• Oct. 20: Climate calamity arrives in “Geostorm.” Made well before Hurricane Harvey, the film looks at what happens when satellites, set up to control global weather, start attacking the Earth. Michael Fassbender and Rebecca Ferguson are on the trail of a serial killer in the crime thriller “The Snowman.” Tyler Perry’s “Boo 2! A Madea Halloween” finds Madea, Bam and Hattie venturing to a haunted campground, and if nothing else, “Loving Vincent,” about Vincent van Gogh, will be unique: It’s billed as the world’s “first fully oil painted feature film.”
• Oct. 27: George Clooney reworked an old Coen brothers script and directed “Suburbicon,” a dark tale of a home invasion starring Matt Damon and Julianne Moore. Luke Evans and Rebecca Hall star in “Professor Marston & The Wonder Woman,” the story of the man who created the Wonder Woman comics and helped invent the lie detector test. A group of soldiers returning from Iraq struggle to adjust to civilian life in “Thank You for Your Service.” Liam Neeson stars as Mark Felt, aka “Deep Throat” of Watergate fame, in “Mark Felt: The Man Who Brought Down the White House.”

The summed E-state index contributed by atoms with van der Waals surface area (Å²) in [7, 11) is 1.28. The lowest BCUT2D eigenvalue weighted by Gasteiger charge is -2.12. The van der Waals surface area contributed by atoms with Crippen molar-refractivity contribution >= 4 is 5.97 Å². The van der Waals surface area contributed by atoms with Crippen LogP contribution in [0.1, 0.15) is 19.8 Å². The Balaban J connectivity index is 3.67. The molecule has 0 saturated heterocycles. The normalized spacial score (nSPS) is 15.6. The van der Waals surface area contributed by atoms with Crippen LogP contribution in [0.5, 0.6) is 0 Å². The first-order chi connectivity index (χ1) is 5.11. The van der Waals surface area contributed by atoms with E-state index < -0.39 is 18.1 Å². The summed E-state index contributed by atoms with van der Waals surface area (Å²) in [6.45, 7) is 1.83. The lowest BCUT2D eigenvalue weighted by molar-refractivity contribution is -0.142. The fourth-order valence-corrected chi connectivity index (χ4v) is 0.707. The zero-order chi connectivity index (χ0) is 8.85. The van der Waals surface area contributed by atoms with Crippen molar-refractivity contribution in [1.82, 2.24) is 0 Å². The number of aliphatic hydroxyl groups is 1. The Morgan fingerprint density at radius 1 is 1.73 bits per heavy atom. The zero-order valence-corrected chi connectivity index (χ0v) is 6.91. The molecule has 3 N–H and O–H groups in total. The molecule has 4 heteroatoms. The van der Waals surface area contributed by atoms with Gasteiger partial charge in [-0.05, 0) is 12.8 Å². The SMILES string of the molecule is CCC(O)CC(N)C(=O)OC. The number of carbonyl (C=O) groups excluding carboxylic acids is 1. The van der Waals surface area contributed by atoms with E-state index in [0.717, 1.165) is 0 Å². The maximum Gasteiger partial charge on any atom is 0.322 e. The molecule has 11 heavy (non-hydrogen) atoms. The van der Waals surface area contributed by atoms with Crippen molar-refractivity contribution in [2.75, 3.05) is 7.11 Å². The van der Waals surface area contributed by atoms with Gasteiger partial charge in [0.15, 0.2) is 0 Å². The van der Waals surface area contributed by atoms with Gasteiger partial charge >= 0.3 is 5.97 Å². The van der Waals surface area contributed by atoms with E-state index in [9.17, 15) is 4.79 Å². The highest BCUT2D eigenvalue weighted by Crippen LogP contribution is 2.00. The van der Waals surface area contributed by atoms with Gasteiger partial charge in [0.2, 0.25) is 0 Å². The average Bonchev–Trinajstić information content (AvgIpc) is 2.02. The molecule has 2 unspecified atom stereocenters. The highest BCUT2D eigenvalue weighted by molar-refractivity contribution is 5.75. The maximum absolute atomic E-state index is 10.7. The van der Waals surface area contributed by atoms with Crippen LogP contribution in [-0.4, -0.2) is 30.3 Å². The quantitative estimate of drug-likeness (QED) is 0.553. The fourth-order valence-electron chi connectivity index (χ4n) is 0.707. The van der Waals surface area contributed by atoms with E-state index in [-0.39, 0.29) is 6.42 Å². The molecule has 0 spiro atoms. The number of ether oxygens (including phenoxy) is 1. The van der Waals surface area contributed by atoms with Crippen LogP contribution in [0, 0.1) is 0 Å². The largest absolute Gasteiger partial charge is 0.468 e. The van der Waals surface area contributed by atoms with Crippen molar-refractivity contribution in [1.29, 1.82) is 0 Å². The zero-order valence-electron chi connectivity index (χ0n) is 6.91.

Also in October: “Breathe” charts the inspirational true story of Robin and Diana Cavendish as they tackle a devastating disease. A serial killer with gruesome methods is on the loose in “Jigsaw.” A young girl flourishes while living at a budget motel in “The Florida Project,” and firefighters battle wildfires in Arizona in “Only the Brave.”
• Nov. 3: Chris Hemsworth, Tom Hiddleston and the gang return in Marvel’s latest marvel, “Thor: Ragnarok,” with the mighty one hammerless and imprisoned on the other side of the universe. “My Friend Dahmer” charts the high school years of future serial killer Jeffrey Dahmer (Ross Lynch). Nicole Kidman and Colin Farrell star in the heavy-duty drama “The Killing of a Sacred Deer,” and Mila Kunis, Kristen Bell and Kathryn Hahn regroup for more naughty-not-nice misadventures in “A Bad Mom’s Christmas.”